EPA Proposed Rule- Indirect Land Use- Peer Reviewed
Matthew L. Wald reported in today’s New York Times that, “The Obama administration on Tuesday proposed rules to limit emissions of climate-changing gases [complete details available here] from the manufacture of ethanol, a step that would probably curtail the expansion of corn ethanol production.
“In its first major policy steps on ethanol, the administration said it would help producers of biofuels who could not get credit to refinance their operations, and assist them in selling their products through a growing network of retail fuel distributors and by encouraging the manufacture of vehicles to burn it.
“It said it was forming a biofuels working group made up of the agriculture and energy departments and the Environmental Protection Agency to coordinate federal actions. A goal of the group is to quickly dispense money allocated in the federal stimulus package and two previous energy bills.”
The Times article added that, “The agency said it would factor in changes in land use, so that if more American-grown corn were used for ethanol, and as a result a farmer anywhere cut down trees to raise crops, the loss of that forestland, and the resulting increase in carbon dioxide, would count in ethanol’s ‘carbon footprint.’”
Steven Mufson and Juliet Eilperin flushed out more detail on the indirect land use/carbon footprint issue in today’s Washington Post: “The Environmental Protection Agency’s proposed regulations are designed to curtail greenhouse gas emissions blamed for climate change and to make sure that alternative fuels, such as ethanol or biodiesel, do not have indirect effects, such as deforestation in other countries, that could inadvertently increase levels of greenhouse gases in the atmosphere.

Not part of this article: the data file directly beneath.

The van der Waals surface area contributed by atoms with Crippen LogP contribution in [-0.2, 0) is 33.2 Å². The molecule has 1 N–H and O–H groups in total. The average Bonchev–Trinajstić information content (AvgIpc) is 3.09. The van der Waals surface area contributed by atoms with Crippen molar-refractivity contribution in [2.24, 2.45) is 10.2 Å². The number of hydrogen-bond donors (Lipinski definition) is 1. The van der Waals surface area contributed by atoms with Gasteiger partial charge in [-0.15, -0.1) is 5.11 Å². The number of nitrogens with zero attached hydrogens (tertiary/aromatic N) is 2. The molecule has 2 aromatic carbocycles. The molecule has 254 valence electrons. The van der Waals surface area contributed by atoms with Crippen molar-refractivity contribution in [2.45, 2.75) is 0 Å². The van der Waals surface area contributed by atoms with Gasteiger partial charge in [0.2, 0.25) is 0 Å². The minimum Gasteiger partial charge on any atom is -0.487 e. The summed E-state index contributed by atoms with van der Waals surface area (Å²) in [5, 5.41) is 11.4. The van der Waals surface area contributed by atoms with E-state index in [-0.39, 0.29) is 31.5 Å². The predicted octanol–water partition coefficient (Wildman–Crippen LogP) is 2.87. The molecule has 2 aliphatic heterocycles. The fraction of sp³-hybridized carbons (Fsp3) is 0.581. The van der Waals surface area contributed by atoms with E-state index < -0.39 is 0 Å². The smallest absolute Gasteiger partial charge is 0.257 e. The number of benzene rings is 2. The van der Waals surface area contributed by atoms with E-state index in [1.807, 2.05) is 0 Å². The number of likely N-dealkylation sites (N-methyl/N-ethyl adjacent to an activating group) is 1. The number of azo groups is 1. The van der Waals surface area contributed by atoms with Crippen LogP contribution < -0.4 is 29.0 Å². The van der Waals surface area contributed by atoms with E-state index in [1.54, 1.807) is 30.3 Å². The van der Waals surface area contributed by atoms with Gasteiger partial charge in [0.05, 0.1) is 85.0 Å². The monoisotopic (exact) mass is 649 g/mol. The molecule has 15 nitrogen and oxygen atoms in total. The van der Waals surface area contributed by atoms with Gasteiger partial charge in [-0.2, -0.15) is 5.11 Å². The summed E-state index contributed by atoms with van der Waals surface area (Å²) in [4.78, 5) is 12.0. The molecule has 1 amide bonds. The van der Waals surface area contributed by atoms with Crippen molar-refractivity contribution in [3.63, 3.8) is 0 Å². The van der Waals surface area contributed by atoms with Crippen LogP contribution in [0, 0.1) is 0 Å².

“But the administration did not take a position on key regulatory issues, instead inviting comment from scientific experts and businesses on how to measure carbon emissions from the full lifecycle of biofuels, from land use to fertilizer to manufacturing process to delivery. EPA Administrator Lisa P. Jackson also said that existing corn ethanol distilleries or ones under construction would probably be ‘grandfathered,’ or exempt from the new regulations.
“Jackson’s statement blunted criticism, especially from corn-based ethanol producers that have been targeted for competing with food crops and for using substantial amounts of fertilizer in fields and fossil fuels in distilleries.
“In a telephone call with reporters yesterday, Jackson said the administration wanted to make sure that its final rule on renewable fuels is ‘informed by the best science.’”
And Jim Tankersley, writing in today’s Los Angeles Times, explained the indirect land use issue this way with respect to yesterday’s executive branch actions on biofuels: “Although biofuels as a whole — including those made from grasses and even algae — are considered promising alternatives to petroleum, some researchers have begun challenging the use of corn for this purpose.
“In particular, they point to the ‘indirect land-use’ effects of pulling corn out of the world food supply, which could force farmers in developing nations to clear rain forests — and release massive amounts of carbon dioxide in the process — in order to plant corn.